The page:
24 February 2021

The Warring Virgins of Mexico

A fascinating article on how both the liberals and the conservatives had their own 'special Virgin' during the Wars of Mexican Independence and the rebellion against Spain.

From The Mad Monarchist

There is no doubt that when it comes to religious iconography in Mexico there is no more prominent symbol than that of Our Lady of Guadalupe. There are, of course, many reasons for that, even aside from its miraculous origins. The Virgin of Guadalupe appealed to the natives of Mexico. It was a figure of the Virgin Mary with dark skin and straight, black hair, done in a style familiar to the natives of central Mexico. The devotion began with a miraculous vision on the Hill of Tepeyac where the natives had previously worshipped a pagan goddess, also a mother figure, called Tonantzin and it should come as no surprise that many natives in Mexico continued to refer to the Virgin of Guadalupe by that name. The devotion was also easily taken up by the Creole population (those of pure Spanish blood but born in Mexico) as a symbol of Mexican nationalism as it was a Mexican icon rather than one imported from Europe. As such, it highlighted the fact that Christianity first came to the mainland of the Americas in Mexico and was thus part of a narrative that placed Mexico as the ‘Eldest Daughter of the Church in the Americas’ and as a sort of Promised Land that would be prominent in the New World. Taken altogether, it is easy to see why the image of Our Lady of Guadalupe was taken up by both revolutionaries and both of the ill-fated Mexican Emperors.

When the renegade (and heretical) priest, Father Miguel Hidalgo, launched the Mexican War of Independence he emblazoned the image of Our Lady of Guadalupe on his revolutionary standard and would carry it into each city he occupied on the way to the capitol with great ceremony as a way to rally the natives of Mexico against their Spanish rulers and those Mexicans of Spanish blood who were loyal to the Crown. His famous “Grito de Dolores”, which is still marked by Spanish presidents every year on September 16, climaxed with the cry, “Long Live Our Lady of Guadalupe!” and, “Death to the Spaniards!” Observers across Latin America, including no less a figure than Simon Bolivar, noticed that the use of the image of Our Lady of Guadalupe inspired the revolutionaries with a religious fervor that was far stronger than anything any mere philosophy or political ideology could ever inspire. Even when Hidalgo failed in his efforts, and was eventually executed by the Spanish authorities, his successors carried on with the Virgin of Guadalupe as their badge. The symbol became so prominent that when Mexican independence was finally achieved, by a coalition led by General Agustin de Iturbide, the new Emperor made the highest national honor the Order of Our Lady of Guadalupe and when his short-lived monarchy was overthrown, the first President of Mexico changed his name to Guadalupe Victoria; Our Lady of Guadalupe victorious.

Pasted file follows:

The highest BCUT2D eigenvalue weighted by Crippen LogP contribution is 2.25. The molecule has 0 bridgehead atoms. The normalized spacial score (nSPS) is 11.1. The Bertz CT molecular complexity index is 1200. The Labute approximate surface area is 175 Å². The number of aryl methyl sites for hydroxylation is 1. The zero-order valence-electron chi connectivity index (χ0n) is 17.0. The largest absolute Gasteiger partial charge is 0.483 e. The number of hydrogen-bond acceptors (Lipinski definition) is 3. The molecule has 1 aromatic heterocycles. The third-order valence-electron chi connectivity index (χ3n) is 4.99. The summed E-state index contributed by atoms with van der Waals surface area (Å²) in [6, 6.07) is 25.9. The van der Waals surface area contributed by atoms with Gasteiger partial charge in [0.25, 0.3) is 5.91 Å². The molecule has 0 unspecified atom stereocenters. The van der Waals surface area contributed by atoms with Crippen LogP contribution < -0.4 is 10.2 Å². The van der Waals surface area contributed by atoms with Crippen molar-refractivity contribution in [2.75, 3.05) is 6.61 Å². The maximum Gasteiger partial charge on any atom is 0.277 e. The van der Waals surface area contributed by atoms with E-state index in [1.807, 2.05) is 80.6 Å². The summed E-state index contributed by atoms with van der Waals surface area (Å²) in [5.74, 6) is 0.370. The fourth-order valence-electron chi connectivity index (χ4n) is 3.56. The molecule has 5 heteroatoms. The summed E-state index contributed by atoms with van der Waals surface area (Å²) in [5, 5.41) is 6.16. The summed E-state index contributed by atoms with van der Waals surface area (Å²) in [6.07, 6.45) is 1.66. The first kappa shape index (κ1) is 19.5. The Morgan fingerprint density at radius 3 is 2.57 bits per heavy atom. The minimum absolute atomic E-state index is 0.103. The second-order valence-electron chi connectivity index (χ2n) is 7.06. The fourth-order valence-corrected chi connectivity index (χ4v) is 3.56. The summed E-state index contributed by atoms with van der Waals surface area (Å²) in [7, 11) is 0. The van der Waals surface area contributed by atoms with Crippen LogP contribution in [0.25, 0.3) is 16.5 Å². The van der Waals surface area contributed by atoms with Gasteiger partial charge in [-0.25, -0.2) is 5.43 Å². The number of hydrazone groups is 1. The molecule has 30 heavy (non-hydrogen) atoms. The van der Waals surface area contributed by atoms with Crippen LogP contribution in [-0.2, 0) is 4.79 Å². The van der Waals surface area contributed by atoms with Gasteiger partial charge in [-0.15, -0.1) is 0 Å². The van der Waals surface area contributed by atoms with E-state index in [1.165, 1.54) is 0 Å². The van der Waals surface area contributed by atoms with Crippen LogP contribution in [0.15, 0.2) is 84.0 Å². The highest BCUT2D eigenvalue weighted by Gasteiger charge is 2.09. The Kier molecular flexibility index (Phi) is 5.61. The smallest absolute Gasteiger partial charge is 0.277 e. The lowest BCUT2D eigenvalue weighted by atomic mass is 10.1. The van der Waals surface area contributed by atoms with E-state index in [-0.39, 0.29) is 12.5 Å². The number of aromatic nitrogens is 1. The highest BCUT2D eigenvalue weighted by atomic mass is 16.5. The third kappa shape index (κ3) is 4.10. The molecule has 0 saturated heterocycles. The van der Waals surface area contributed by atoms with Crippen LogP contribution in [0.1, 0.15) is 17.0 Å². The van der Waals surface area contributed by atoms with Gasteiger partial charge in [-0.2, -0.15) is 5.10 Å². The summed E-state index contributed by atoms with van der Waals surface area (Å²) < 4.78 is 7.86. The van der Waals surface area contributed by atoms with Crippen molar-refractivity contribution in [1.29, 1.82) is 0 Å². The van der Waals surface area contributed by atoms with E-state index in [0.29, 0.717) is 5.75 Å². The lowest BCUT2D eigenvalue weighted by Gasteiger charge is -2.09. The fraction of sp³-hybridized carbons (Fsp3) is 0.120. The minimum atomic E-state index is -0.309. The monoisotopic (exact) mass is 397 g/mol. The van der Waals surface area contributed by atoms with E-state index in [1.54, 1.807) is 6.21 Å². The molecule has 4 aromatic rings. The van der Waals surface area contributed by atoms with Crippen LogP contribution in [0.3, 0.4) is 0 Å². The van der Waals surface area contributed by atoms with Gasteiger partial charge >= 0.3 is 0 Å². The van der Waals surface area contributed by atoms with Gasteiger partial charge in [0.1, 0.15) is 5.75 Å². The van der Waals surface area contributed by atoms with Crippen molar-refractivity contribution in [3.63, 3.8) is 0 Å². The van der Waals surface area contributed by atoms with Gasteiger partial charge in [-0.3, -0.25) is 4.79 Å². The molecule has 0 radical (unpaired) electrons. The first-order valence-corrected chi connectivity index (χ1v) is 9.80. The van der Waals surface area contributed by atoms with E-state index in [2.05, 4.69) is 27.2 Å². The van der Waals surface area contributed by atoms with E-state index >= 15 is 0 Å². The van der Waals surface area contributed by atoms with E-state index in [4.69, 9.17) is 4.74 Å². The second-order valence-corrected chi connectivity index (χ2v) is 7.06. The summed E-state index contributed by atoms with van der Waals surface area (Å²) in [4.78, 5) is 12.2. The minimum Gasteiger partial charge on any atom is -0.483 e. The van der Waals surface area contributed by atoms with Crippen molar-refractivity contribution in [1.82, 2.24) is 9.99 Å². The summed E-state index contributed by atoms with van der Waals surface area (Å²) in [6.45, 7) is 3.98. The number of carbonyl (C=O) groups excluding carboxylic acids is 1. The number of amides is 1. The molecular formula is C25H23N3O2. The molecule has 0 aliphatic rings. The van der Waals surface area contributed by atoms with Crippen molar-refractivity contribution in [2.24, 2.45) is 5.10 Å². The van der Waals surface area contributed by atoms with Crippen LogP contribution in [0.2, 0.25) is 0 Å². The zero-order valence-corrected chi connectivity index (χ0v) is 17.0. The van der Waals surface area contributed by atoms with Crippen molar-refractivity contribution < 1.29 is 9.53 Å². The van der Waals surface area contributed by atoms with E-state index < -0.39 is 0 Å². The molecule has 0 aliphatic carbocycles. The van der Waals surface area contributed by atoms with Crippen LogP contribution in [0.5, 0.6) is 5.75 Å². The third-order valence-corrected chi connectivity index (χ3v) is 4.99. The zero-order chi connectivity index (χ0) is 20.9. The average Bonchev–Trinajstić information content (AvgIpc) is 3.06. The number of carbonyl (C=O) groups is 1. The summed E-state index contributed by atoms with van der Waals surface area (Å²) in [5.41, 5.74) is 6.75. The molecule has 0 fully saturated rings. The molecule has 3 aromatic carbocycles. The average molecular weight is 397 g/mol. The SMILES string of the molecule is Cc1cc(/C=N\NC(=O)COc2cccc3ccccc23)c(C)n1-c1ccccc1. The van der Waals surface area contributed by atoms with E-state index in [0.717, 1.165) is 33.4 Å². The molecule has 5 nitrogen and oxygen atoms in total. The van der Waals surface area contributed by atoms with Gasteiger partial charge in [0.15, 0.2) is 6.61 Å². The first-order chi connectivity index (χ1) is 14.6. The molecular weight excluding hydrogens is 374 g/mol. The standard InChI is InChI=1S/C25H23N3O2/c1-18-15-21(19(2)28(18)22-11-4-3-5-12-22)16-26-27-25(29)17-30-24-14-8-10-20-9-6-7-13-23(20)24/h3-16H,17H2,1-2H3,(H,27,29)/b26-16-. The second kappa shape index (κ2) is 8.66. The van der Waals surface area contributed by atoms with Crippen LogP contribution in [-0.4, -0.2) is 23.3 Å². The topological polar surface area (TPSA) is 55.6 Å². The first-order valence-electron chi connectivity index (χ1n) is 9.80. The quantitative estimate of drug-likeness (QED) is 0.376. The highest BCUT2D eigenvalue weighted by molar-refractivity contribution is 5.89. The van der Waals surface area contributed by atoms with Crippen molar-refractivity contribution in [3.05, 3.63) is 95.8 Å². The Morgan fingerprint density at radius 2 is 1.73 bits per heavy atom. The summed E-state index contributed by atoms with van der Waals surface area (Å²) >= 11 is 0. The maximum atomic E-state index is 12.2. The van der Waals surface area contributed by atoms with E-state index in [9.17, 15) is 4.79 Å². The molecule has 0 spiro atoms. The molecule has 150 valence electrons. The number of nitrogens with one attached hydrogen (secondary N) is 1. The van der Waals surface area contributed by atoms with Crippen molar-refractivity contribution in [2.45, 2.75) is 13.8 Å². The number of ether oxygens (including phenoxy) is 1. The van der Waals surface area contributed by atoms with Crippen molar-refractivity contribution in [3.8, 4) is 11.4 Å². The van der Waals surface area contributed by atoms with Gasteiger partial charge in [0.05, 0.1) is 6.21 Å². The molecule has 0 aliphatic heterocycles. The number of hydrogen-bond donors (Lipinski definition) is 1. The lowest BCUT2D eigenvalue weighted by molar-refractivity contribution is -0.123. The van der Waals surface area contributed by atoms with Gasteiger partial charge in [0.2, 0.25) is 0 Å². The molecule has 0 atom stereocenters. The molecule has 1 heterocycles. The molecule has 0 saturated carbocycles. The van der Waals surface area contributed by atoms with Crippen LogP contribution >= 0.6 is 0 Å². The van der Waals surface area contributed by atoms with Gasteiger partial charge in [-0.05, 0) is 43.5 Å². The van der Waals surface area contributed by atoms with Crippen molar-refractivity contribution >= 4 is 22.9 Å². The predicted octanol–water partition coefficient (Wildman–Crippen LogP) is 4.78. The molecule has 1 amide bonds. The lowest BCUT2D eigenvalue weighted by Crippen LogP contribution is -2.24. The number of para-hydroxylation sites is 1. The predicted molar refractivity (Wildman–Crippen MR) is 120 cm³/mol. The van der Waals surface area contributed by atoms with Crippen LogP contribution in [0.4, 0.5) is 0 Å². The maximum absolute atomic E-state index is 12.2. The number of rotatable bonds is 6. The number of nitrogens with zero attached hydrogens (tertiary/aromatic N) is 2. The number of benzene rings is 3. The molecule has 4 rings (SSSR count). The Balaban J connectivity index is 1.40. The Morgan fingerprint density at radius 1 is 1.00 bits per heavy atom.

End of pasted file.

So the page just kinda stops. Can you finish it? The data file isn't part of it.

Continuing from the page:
However, while certainly the most well known today given how things worked out, Our Lady of Guadalupe was not the only version of the Blessed Virgin Mary that played a prominent part in the Mexican War of Independence. In some ways, the war could be seen as a clash between two competing incarnations of the Blessed Virgin Mother. While the Mexican revolutionaries had Our Lady of Guadalupe, the Spanish royalists opposing them had a Virgin Mary of their own in Our Lady of Los Remedios. The devotion to the Virgin of Los Remedios has a history which long predates the appearance of the Virgin of Guadalupe but had the misfortune to be most associated with the losing side in the war. The devotion grew up in the Trinitarian Order in Spain during the bitter struggles for liberation from Muslim rule known as the Reconquista; the longest war in history. Over time, the Virgin de los Remedios became more and more associated with the Reconquista and, as such, with the ultimate victory of Catholic Spain over her non-Christian enemies. The devotion became very popular in Spain and, because of its origins and associations, was also quite popular with the conquistadores who set out for the New World and quickly clashed with a new, powerful, non-Christian enemy.